I recently received a strange and interesting package. Within a crate addressed to me was this mirror purchased from a firm in New York. It is splendidly etched and beautiful to look upon. Such a thing seems out of place in my simple tavern but beauty is always welcome. When I received the mirror I had some question as to how and where it should be displayed. I had some thought of placing it upon the wall in our common room for my Mrs. Mina and her friends to admire but she insisted it had been a gift to me and my tavern and that was where it belonged.
A carpenter who was staying with us created the frame in exchange for a month of room and board. I am quite happy with the work he did as I believe it complements the mirror in a splendid fashion. The craftsmanship is of the kind I can fully appreciate and admire.
In with the crate was a well written thank you from a young man, Timothy Walker. I only vaguely remember him and likely would not recognize him in a crowd of one. I do remember the incident he spoke of. He was a freshly captured Rebel cavalryman and I was in charge of a detail escorting this young man and some of his fellow prisoners to the rear where he and others would be placed on a train bound for Rock Island. Upon arrival in Chattanooga members of the quartermasters department heaped abuse upon the prisoners. I have no doubt the verbal abuse would have rapidly escalated to physical had I not put a stop to it. I have never had time for those who avoid the sharp end mistreating those who have looked upon the work of the Angel of Death. This group of prisoners were the enemy but they were men who had the courage to face the enemy across the field of battle. The mirror was his thanks for my doing the honorable thing of protecting prisoner.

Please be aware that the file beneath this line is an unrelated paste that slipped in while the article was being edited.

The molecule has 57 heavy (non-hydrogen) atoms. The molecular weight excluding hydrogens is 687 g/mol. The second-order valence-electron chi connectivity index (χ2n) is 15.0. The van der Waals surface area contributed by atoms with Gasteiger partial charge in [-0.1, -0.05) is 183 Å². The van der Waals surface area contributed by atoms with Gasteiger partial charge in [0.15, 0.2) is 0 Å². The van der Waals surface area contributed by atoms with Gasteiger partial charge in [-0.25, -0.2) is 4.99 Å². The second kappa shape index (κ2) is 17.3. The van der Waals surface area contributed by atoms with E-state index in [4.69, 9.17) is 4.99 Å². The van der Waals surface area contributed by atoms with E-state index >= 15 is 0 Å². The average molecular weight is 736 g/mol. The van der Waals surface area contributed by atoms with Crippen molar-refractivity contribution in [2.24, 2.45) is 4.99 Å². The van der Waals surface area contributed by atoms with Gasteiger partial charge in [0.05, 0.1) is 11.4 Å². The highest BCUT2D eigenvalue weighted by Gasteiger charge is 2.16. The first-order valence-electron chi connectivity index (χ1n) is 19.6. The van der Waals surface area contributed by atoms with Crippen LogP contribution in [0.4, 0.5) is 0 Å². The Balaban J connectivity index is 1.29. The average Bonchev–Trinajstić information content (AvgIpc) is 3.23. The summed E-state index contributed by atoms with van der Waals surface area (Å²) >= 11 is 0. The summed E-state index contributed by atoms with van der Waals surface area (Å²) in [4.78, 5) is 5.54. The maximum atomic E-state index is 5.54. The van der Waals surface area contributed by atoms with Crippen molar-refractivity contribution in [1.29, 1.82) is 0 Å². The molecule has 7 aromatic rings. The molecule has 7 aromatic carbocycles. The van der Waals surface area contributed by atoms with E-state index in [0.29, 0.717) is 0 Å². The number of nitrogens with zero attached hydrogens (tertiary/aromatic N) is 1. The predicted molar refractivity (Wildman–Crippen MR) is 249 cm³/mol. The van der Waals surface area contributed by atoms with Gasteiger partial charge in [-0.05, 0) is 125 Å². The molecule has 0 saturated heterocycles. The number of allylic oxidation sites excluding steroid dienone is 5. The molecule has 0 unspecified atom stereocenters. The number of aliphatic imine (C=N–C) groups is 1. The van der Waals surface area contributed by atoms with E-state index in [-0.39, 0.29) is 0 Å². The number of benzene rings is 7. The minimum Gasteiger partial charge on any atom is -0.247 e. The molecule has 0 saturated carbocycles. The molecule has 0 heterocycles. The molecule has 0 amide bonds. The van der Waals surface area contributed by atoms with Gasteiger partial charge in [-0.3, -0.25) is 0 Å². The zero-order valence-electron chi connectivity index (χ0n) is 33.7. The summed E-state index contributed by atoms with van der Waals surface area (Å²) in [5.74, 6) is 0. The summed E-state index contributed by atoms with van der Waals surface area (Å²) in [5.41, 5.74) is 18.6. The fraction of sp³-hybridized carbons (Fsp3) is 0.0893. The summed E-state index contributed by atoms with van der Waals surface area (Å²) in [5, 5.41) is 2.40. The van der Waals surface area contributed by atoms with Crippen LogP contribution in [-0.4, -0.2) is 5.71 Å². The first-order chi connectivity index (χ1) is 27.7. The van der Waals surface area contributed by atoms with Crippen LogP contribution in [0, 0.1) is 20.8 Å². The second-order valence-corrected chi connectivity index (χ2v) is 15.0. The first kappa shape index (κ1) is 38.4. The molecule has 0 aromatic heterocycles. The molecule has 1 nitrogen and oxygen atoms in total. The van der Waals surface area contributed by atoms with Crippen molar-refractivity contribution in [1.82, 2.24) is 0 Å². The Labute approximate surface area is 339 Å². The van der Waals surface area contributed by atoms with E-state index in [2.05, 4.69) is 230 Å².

Young Timothy did not long suffer the POW camp at Rock Island. He gladly took the opportunity to join the US Army and became a “Galvanized Yankee.” He was shipped west to form part of the garrisons in the west where he faced Lakota and Cheyenne warriors instead of US rifles and artillery.
After the war and his discharge he went home and took up life as a salesman. After a few years he made good and built a family that he could be proud of. He also felt that he owed me a debt and spent some time seeking me out. It took him some time to discover if I survived the war and where I had gone after. When he learned that I had opened a tavern he decided to thank me in a very material way. I can say that I believe I merely did my duty as what any good soldier is supposed to do. But this young man thought otherwise and believed I deserved a thank you for doing my duty.
I admit that I sometimes stand in front of the mirror and study my reflection wondering if I truly deserve such. The mirror is a thing of grace and beauty and it will hold a cherished place upon the wall in my tavern so long as I live.